News | 07/04/2014
New industrial revolution to save global economy $1 trillion, says Averda
Doha, Qatar - 08 April 2014: Municipal leaders across the region must re-think waste streams, and begin circling materials back into the economy instead of sending them to the landfill or incinerating them.
This was the message to over 300 senior level executives at the third annual Arab Future Cities Summit in Doha this week, which was held under the patronage of H.E. Sheikh Abdul Rahman Bin Khalifa Al Thani Minister for Municipality and Urban Planning, State of Qatar.
Jeroen Vincent, chief operating officer over the GCC region for Averda, a leading global provider of waste management solutions, highlighted the need for cities to drastically reduce their waste streams. This will require a drastic shift away from our current linear model of waste disposal, where we make, use, and then dispose.
“Urban centres across the developing world will see a dramatic population increase over the coming years,” said Vincent. “Municipal governments generally spend between 20 and 50 per cent of their annual budget on solid waste management, according to research done by the World Bank last year. 60 per cent of solid waste in any given city, for instance, is food, which is full of valuable nutrients for the region’s soil. We need to rethink this model and build a smarter system in our cities.”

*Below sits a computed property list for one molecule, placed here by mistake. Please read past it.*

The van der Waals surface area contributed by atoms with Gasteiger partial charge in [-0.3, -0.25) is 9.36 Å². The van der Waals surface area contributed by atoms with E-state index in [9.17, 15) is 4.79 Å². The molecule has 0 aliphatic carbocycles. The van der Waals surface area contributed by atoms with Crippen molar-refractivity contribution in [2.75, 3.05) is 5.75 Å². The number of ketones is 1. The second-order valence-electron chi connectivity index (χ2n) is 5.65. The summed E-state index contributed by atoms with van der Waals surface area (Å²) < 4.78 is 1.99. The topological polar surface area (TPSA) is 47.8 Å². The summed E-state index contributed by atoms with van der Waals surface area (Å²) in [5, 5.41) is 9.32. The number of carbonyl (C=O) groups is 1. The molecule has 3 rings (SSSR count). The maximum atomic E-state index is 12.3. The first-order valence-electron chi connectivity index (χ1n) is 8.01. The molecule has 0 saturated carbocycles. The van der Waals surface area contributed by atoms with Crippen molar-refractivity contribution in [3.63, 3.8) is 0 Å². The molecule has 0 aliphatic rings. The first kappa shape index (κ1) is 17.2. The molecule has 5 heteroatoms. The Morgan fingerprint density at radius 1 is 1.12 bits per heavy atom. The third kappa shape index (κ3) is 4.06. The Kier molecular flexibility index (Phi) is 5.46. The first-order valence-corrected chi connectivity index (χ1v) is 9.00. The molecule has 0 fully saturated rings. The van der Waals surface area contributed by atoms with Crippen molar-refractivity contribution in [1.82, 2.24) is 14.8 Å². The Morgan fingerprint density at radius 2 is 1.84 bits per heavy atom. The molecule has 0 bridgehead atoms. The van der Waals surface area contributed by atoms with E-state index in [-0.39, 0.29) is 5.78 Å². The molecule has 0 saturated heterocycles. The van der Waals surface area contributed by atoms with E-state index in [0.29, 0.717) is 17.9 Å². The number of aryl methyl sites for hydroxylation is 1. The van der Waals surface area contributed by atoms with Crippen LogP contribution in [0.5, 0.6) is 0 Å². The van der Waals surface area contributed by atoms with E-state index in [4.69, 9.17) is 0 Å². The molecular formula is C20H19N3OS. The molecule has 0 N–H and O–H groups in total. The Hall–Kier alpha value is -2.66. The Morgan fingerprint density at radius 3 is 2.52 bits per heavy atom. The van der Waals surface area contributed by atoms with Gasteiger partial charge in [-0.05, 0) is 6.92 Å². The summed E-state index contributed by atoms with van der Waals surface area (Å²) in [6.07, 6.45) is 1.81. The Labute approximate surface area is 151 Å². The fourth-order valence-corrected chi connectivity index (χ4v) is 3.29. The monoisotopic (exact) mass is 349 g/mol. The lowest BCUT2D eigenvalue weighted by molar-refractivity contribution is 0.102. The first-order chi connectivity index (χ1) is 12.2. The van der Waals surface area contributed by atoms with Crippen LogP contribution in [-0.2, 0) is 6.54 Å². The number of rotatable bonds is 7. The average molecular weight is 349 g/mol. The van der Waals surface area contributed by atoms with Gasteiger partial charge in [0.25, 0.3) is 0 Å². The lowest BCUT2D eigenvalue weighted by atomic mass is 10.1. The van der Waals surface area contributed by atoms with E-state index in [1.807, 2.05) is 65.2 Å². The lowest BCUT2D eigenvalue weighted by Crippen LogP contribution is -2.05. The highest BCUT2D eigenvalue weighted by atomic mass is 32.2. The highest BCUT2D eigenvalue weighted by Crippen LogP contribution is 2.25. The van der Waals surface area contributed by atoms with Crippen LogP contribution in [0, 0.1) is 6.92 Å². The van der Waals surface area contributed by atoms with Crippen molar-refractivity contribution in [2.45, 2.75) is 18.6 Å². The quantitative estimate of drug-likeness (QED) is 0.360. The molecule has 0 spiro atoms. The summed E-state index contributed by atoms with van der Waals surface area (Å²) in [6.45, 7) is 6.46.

This concept, termed circular economy, has the potential to collectively save the global economy up to $1 trillion. In a circular economy, materials flows are into two types, biological materials and technical materials. The biological materials are non-toxic, organic matter that can be decomposed and recycled as a fertilizer. Technical matter – such as products made with polymers, alloys and other man-made materials – are designed to re-used and enjoy multiple lifecycles without being wasted.
“This concept is full of potential,” Vincent added, “The long-term objective of a circular framework is to prevent waste, but reaching that goal will take a considerable and prolonged investment by all stakeholders involved. In the meantime, our tangible goals should be to reduce avoidable waste, and identify ways to use waste that benefits our economy.”
The first step for many cities in the region, according to Vincent, is to separate the volume of food waste that they collect. Next, it is essential for municipal governments to implement schemes to incentivise businesses to recycle their food waste and turn into fertilizer and renewable energy.
“There are profound benefits to incentivising stakeholders,” Vincent concluded. “Along with generating clean electricity and fuel commodities such as ethanol and methane, waste can also kick start new industries. By turning waste into fertilisers, we can encourage farming in a region where the soil lacks the nutrients and the ability to retain water. By producing organic fertiliser, we can avoid importing synthetic fertilisers, while reducing the cost of farming, and foster a new, sustainable industry in the Middle East.”